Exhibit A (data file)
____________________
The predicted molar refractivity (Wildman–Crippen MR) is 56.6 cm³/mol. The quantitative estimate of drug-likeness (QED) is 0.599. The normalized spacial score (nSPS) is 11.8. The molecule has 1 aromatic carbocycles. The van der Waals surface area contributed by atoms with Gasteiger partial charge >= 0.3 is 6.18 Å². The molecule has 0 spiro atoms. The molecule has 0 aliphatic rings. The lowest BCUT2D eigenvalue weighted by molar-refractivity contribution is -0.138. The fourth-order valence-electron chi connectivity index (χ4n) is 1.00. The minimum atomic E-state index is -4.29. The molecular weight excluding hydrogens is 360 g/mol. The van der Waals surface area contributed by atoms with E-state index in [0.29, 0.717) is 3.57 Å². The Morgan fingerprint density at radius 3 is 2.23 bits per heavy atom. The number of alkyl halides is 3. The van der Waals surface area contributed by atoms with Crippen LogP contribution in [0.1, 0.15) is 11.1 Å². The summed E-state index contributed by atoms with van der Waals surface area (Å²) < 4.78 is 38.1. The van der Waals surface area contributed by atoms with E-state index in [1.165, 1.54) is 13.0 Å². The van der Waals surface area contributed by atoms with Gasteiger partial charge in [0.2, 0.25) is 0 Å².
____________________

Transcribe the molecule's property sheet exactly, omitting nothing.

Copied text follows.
The predicted molar refractivity (Wildman–Crippen MR) is 56.6 cm³/mol. The quantitative estimate of drug-likeness (QED) is 0.599. The normalized spacial score (nSPS) is 11.8. The molecule has 1 aromatic carbocycles. The van der Waals surface area contributed by atoms with Gasteiger partial charge >= 0.3 is 6.18 Å². The molecule has 0 spiro atoms. The molecule has 0 aliphatic rings. The lowest BCUT2D eigenvalue weighted by molar-refractivity contribution is -0.138. The fourth-order valence-electron chi connectivity index (χ4n) is 1.00. The minimum atomic E-state index is -4.29. The molecular weight excluding hydrogens is 360 g/mol. The van der Waals surface area contributed by atoms with E-state index in [0.29, 0.717) is 3.57 Å². The Morgan fingerprint density at radius 3 is 2.23 bits per heavy atom. The number of alkyl halides is 3. The van der Waals surface area contributed by atoms with Crippen LogP contribution in [0.1, 0.15) is 11.1 Å². The summed E-state index contributed by atoms with van der Waals surface area (Å²) < 4.78 is 38.1. The van der Waals surface area contributed by atoms with E-state index in [1.165, 1.54) is 13.0 Å². The van der Waals surface area contributed by atoms with Gasteiger partial charge in [0.2, 0.25) is 0 Å².